Cultural Glimpse

Enjoying diversity

Family Constellations

Family Constellations

A friend invited me to join her to a lecture series by the Metropolitan Detroit A.R.E. (Association of Research and Enlightenment) Community, a non-profit organization which was founded in 1931 by Edgar Cayce. The subject was Family Constellations and the presenters were Vince Anthony Pitre and Robert Auerbach.

These men described how unconscious limits to success often stem initially from the unresolved and many times unspoken traumas, tragedies and transgressions that weave themselves into the energy, “fabric” and conversations of our family.

“We hold many of our histories in our bodies, in our flesh,” said Auerbach. “Family Constellations is a different way to heal resistant, stubborn patterns that might not be ours, or it might be an issue that goes back into past family generation trauma or transgressions that was never healed or resolved. This energy sticks from generation to generation because it’s an unconscious process.”

So they offer workshops to help detox from family pain and/or drama.

“It’s done without making anyone wrong, or putting blame on anyone,” said Pitre. “It’s about seeing where issues came from so we can find a resolution. You don’t heal by chasing light all day. You have to face the dark side as well.”

Through movement and unspoken words, people in the room get psychologically reconfigured. Not only is the person with the problem being healed but so are their family members, even if they are not in the room.

“In this process, new images come up that counters what the person thought of themselves growing up,” said Pitre. “The person leaves behind their old story. This allows their brain to rewire to this new image which they step into and move on with their life.”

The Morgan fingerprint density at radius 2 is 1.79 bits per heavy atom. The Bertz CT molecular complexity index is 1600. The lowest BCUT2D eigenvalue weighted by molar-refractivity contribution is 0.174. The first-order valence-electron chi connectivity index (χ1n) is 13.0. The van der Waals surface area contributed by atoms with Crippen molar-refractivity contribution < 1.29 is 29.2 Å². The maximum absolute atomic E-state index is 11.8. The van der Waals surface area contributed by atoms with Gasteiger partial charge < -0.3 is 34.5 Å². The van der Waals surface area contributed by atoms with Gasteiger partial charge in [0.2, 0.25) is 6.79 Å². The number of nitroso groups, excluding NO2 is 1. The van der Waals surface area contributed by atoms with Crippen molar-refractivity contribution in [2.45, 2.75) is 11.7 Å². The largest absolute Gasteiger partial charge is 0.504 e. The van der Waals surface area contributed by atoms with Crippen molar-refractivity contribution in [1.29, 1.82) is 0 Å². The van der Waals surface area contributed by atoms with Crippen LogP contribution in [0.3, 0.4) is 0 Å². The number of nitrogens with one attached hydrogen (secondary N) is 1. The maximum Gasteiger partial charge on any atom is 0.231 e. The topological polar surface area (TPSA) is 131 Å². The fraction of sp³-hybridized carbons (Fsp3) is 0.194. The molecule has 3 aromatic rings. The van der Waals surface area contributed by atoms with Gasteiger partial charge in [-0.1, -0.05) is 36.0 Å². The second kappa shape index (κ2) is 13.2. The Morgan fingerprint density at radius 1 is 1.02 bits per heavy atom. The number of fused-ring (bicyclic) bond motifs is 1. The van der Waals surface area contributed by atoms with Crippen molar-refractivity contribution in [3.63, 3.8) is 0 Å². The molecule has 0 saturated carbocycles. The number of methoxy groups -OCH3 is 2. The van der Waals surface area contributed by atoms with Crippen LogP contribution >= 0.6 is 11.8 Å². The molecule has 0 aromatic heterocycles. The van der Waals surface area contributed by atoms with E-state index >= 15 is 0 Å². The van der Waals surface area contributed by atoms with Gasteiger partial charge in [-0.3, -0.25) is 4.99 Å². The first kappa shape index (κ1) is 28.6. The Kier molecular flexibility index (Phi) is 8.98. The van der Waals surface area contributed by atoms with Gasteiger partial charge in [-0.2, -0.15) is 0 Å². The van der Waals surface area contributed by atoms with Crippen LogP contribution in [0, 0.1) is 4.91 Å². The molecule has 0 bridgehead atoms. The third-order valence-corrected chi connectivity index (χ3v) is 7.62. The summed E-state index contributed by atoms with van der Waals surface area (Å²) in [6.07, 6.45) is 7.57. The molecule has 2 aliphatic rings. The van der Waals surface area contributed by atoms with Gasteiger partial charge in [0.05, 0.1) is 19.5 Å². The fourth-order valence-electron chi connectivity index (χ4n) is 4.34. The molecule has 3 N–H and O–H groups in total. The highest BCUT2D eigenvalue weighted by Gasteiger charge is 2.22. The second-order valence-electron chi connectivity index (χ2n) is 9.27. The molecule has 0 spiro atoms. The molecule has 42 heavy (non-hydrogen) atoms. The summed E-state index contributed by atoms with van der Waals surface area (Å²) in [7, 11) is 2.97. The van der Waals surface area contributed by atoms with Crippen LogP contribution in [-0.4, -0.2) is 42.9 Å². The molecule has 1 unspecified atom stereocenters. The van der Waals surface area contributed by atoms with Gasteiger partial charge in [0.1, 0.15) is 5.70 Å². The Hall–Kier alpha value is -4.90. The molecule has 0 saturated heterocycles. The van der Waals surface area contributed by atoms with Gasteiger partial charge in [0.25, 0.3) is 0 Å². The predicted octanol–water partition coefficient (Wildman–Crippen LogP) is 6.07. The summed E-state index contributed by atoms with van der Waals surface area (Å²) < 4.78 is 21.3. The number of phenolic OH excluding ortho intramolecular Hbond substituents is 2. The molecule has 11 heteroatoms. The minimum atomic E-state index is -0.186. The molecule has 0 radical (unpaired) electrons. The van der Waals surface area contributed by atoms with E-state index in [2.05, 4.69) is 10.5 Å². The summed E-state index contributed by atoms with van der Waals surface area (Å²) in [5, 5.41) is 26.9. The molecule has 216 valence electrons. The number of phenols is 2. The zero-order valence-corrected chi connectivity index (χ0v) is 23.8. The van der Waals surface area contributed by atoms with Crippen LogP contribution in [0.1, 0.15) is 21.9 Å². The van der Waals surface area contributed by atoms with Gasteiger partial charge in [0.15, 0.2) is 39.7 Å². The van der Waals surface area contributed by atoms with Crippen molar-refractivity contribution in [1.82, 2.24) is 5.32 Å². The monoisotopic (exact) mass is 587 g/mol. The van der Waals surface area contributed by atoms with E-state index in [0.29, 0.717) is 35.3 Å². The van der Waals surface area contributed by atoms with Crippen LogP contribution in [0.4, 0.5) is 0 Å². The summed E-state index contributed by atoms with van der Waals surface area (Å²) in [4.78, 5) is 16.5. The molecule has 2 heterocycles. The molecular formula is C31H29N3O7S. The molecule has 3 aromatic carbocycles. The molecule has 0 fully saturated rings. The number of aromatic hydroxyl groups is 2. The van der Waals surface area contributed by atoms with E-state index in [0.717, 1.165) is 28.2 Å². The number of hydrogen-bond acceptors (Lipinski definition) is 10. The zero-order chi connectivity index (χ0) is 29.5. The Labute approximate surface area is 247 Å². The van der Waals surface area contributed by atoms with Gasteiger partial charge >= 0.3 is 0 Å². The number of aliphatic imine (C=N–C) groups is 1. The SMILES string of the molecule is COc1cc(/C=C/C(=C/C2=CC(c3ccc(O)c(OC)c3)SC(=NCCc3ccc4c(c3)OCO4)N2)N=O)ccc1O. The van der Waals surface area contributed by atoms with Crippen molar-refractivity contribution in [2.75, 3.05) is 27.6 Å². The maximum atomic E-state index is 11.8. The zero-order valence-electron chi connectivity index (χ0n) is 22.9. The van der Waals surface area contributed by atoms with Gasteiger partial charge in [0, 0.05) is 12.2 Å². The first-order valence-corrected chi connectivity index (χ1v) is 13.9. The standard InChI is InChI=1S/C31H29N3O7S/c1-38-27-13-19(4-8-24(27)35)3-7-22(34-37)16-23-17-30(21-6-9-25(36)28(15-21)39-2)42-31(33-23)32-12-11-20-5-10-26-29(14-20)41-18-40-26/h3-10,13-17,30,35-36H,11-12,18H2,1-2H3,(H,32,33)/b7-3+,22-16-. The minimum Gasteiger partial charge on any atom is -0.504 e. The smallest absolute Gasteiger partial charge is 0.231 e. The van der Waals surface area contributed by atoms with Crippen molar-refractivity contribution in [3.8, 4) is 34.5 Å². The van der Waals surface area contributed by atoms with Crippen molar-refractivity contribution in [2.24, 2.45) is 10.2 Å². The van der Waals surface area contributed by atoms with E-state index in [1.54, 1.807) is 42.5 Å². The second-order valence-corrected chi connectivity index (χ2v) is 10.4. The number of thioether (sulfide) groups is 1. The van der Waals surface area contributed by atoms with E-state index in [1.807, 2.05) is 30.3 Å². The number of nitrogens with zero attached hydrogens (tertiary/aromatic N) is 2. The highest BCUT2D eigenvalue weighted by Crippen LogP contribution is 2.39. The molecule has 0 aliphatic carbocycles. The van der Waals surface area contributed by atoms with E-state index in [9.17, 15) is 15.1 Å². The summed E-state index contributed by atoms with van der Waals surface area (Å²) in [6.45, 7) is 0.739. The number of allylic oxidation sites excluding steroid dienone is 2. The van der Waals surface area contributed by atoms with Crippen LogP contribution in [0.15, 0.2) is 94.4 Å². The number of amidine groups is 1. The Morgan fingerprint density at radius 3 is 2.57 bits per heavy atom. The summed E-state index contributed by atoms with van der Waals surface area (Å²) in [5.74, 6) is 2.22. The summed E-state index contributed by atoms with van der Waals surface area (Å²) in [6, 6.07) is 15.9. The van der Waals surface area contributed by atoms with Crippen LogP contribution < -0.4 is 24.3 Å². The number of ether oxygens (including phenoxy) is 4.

Bert Hellinger founded this therapeutic method, which draws on elements of family systems therapy, existential phenomenology and Zulu attitudes to family. Hellinger was a priest whose travels to Africa led him to gain fascination of how the natives honored their ancestors, and the way in which they helped each other heal.

Although I am familiar with similar teachings, being myself an apprentice of Lynn Andrew’s shamanic school, I loved that this type of healing was evidently growing to where you can find them in local cities. For years, I have believed that holistic health is going to be as popular as yoga classes and I see it happening now. Such workshops, teachings and healings are especially beneficial for those who grew up in very old tribal mentalities that limit them from their full potential.

For more information, contact the Center for Healing Arts and Massage http://www.center4thehealingarts.com/index.html

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Wahhabism vs. Islam

Dr. AlSaedi

This morning I read that Saudi Arabia has postponed Friday’s public flogging of activist and blogger Raif Badawi on medical grounds. Badawi, who set up the “Free Saudi Liberals” website, was arrested in June 2012 for offences which also included cybercrime and disobeying his father – a crime in Saudi Arabia. The prosecution had demanded he be tried for apostasy, which carries the death penalty in Saudi Arabia, but a judge dismissed that charge. He was sentenced last year to 10 years in jail, a fine of 1 million riyals ($267,000) and 1,000 lashes after prosecutors challenged an earlier sentence of seven years and 600 lashes as too lenient.